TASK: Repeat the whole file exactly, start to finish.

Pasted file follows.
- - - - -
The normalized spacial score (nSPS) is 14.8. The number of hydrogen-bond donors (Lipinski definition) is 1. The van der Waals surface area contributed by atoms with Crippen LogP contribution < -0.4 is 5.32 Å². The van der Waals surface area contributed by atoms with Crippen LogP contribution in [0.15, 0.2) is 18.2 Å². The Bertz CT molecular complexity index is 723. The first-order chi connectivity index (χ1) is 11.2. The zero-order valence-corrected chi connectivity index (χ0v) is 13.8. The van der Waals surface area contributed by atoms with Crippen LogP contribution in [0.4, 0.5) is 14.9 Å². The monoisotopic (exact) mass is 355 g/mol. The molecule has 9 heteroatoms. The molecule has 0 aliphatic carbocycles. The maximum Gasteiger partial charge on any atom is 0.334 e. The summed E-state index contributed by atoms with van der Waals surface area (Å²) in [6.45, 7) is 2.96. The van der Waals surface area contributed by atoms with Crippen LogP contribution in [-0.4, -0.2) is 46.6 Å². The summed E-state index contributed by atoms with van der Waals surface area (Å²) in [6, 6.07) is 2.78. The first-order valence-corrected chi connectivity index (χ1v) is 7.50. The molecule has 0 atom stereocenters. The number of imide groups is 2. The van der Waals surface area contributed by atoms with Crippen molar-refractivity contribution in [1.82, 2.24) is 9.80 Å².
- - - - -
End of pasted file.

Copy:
The normalized spacial score (nSPS) is 14.8. The number of hydrogen-bond donors (Lipinski definition) is 1. The van der Waals surface area contributed by atoms with Crippen LogP contribution < -0.4 is 5.32 Å². The van der Waals surface area contributed by atoms with Crippen LogP contribution in [0.15, 0.2) is 18.2 Å². The Bertz CT molecular complexity index is 723. The first-order chi connectivity index (χ1) is 11.2. The zero-order valence-corrected chi connectivity index (χ0v) is 13.8. The van der Waals surface area contributed by atoms with Crippen LogP contribution in [0.4, 0.5) is 14.9 Å². The monoisotopic (exact) mass is 355 g/mol. The molecule has 9 heteroatoms. The molecule has 0 aliphatic carbocycles. The maximum Gasteiger partial charge on any atom is 0.334 e. The summed E-state index contributed by atoms with van der Waals surface area (Å²) in [6.45, 7) is 2.96. The van der Waals surface area contributed by atoms with Crippen LogP contribution in [-0.4, -0.2) is 46.6 Å². The summed E-state index contributed by atoms with van der Waals surface area (Å²) in [6, 6.07) is 2.78. The first-order valence-corrected chi connectivity index (χ1v) is 7.50. The molecule has 0 atom stereocenters. The number of imide groups is 2. The van der Waals surface area contributed by atoms with Crippen molar-refractivity contribution in [1.82, 2.24) is 9.80 Å².